The story below is an excerpt from our Nov./Dec. 2015 issue. For the rest of this story and more like it subscribe today, view our digital edition or download our FREE iOS app!
Chris Arvidson is co-editor of the recent book “Reflections on the New River: New Essays, Poems and Personal Stories.” She holds an MFA in creative nonfiction from Goucher College.
Rivers, oh rivers. They fascinate me.
It’s true that water in general always seems to garner my attention, but I think rivers are at the very heart of the primitive relationship we humans have with water. They roll and eddy and dance and jump and splutter and teem. They crash and scamper and dredge. They are mighty and industrious and tiny and delightful. They sport giant gray and black barges, and they attract tiny individual watercraft in bright yellows and blues and reds.
A river will run right by you, right in front of you, and then just disappear.
Sit on the banks of a river, or even a piddling little stream, and let your eyes rest on one spot, one rock, one tree with roots running down into the water, one momentary patch of sunshine sparkling the surface. What better small moment of meditation can you experience?
If I’m planning a trip I always check out what waters are nearby. Is there a river to look at, or better yet, one you can float on? Are there boat trips, sightseeing tourist adventures, or bridges to walk over where you can pause and look down at the water running beneath your feet?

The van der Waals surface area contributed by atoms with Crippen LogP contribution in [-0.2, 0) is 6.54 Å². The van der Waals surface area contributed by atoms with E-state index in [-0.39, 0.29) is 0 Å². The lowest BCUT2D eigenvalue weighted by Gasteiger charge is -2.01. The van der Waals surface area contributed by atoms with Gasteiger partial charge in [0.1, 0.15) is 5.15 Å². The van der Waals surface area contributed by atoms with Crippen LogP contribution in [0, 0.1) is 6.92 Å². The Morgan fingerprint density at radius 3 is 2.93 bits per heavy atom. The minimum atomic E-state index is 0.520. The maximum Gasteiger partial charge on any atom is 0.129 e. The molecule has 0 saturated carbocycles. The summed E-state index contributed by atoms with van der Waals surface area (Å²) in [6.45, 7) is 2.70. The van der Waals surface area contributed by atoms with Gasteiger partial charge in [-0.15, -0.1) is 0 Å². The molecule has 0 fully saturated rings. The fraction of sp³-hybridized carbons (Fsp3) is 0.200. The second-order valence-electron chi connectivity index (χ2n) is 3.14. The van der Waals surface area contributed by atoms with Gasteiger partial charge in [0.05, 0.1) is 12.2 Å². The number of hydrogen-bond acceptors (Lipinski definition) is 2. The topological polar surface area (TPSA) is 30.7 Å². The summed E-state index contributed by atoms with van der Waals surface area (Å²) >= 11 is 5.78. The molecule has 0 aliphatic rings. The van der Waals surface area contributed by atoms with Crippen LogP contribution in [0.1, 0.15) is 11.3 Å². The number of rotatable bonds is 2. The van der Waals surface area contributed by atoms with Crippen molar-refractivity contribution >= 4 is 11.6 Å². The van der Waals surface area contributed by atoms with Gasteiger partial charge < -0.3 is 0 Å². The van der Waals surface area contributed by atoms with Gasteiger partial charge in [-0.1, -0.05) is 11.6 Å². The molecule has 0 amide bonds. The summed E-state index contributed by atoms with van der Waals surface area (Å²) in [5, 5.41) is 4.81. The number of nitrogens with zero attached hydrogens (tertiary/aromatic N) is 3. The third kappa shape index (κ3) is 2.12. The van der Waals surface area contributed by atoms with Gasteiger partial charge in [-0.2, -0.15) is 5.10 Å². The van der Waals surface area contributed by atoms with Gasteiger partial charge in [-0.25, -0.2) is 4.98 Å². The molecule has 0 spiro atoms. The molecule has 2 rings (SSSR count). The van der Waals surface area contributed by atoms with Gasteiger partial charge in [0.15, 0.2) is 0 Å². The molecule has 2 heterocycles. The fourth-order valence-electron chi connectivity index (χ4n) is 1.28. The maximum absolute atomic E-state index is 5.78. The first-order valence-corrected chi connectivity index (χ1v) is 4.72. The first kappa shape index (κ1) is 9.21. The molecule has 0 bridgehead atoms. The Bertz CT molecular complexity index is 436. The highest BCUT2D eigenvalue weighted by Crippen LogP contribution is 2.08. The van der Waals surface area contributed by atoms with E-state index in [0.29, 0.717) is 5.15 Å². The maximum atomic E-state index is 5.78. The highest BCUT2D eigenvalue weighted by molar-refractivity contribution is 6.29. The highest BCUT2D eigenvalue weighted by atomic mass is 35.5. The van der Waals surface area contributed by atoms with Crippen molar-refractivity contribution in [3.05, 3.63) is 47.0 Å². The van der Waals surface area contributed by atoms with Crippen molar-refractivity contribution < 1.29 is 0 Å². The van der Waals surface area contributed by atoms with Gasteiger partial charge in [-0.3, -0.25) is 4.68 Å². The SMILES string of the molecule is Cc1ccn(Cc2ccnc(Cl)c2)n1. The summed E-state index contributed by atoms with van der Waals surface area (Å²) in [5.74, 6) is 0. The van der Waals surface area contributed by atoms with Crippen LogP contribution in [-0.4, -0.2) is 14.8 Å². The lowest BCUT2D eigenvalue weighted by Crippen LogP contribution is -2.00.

As a kid I can remember exploring local creeks, wandering along or in them, digging up crayfish, hunting down minnows to scoop up and dump back in the flow. I always wanted to follow that creek by my house all the way to—wherever.
Now, a little stream runs through the bottom of my backyard here in the mountain town of West Jefferson, North Carolina (population 1,299 in the 2010 census). From bank-to-bank, at the widest point, its span is no more than three feet, even when it’s running high. It’s an extremely minor tributary of the grand New River.
At the street side of my property the creek runs into a monstrous culvert. I so want to walk through it, go under the street, come out the other side and follow my little stream to see where it dumps into a yet bigger creek, and eventually, into our New River. It’s big enough…I would only have to duck down some…I could put on waders. The street the creek flows under is narrow, barely wide enough for two cars to pass one another. Heck, you can see daylight when you look through the culvert tunnel. Winter would be the best time. The vegetation at the open ends has all died back, and I wouldn’t have to worry about being spooked by a snake.
Or maybe, instead, I’ll brush the snow off my bench and just listen to my little stream running swiftly under the skim of ice.